25       4.2391          true          [88x5 table]      []       0.060224    0.058884    0.051757    0.058482    0.060224    0.058884    0.051757    0.058482    0.10732    0.11267    0.11185    0.11178    0.10732    0.11267    0.11185    0.11178
    26       5.0254          true          [88x5 table]      []        0.18561     0.18597     0.18667     0.18597     0.18561     0.18597     0.18667     0.18597    0.26028    0.26236    0.26224    0.26241    0.26028    0.26236    0.26224    0.26241
    27       4.7131          true          [88x5 table]      []       0.070042    0.069599    0.066239     0.06951    0.070042    0.069599    0.066239     0.06951     0.2169    0.21863    0.22086    0.21904     0.2169    0.21863    0.22086    0.21904
    28       4.8996          true          [88x5 table]      []        0.19485     0.20418     0.19669     0.20168     0.19485     0.20418     0.19658     0.20168    0.26447    0.27531    0.26004    0.27188    0.26447    0.27531    0.25998    0.27188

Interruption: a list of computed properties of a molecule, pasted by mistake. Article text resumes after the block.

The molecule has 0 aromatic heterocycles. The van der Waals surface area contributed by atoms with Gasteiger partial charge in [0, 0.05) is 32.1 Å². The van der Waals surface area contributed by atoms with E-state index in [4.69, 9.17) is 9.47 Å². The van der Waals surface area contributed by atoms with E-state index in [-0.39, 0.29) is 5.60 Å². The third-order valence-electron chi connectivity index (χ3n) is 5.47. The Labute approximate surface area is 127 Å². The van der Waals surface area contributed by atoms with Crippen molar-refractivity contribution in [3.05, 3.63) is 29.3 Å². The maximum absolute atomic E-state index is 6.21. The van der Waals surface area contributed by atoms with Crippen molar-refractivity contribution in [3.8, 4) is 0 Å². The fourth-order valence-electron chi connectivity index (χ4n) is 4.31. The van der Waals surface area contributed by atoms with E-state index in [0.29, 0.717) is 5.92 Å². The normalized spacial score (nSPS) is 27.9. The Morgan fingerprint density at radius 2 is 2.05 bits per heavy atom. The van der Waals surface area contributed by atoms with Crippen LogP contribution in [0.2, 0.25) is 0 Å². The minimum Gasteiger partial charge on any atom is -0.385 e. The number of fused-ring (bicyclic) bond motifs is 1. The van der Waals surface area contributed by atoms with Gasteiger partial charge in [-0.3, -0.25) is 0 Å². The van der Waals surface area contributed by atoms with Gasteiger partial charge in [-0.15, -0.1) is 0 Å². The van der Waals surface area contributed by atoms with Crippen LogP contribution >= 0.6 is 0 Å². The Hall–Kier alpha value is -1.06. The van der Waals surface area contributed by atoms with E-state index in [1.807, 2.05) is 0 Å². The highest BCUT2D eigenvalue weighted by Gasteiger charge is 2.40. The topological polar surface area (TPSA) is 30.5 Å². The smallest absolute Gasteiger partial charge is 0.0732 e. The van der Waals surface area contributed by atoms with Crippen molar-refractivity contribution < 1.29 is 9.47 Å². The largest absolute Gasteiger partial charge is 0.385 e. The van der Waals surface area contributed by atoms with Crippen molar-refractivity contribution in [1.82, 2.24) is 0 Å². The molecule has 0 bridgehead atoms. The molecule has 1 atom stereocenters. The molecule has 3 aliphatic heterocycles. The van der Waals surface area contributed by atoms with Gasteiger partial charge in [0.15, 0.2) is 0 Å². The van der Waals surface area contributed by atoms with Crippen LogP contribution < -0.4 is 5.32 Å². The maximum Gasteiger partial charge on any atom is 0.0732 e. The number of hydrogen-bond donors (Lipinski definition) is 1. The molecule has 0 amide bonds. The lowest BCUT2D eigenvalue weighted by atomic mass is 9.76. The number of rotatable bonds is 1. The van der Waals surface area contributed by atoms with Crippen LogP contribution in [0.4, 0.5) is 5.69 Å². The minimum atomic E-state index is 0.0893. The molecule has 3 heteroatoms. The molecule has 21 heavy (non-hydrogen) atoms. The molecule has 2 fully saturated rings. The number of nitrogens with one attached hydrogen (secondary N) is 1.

Select the fourth row in the sharpness table, which corresponds to ROI 28. Display the SFR plot of the ROI.

idx = 4;
plotSFR(sharpnessTable(idx,:))

Print the MTF70 and MTF30 measurements of the ROI. Compare the measurements against the plot.

The MTF70 measurement of the red and blue color channels are slightly smaller than 0.2, while the MTF70 measurement of the green and luminance channels are slightly larger than 0.2. These measurements agree with a visual inspection of the SFR plot, on which an SFR value of 0.7 occurs at spatial frequencies around 0.2 line pairs per pixel.

mtf70 = sharpnessTable.MTF70(idx,:)
mtf70 = 1×4

    0.1949    0.2042    0.1967    0.2017

The MTF30 measurement of the blue color channel is noticeably smaller than the MTF30 measurement of the other color channels. This measurement agrees with a visual inspection of the SFR plot, on which the SFR curve of the blue channel drops off more quickly than the other channels.

mtf30 = sharpnessTable.MTF30(idx,:)
mtf30 = 1×4

    0.2645    0.2753    0.2600    0.2719

Input Arguments

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eSFR chart, specified as an esfrChart object.

Name-Value Pair Arguments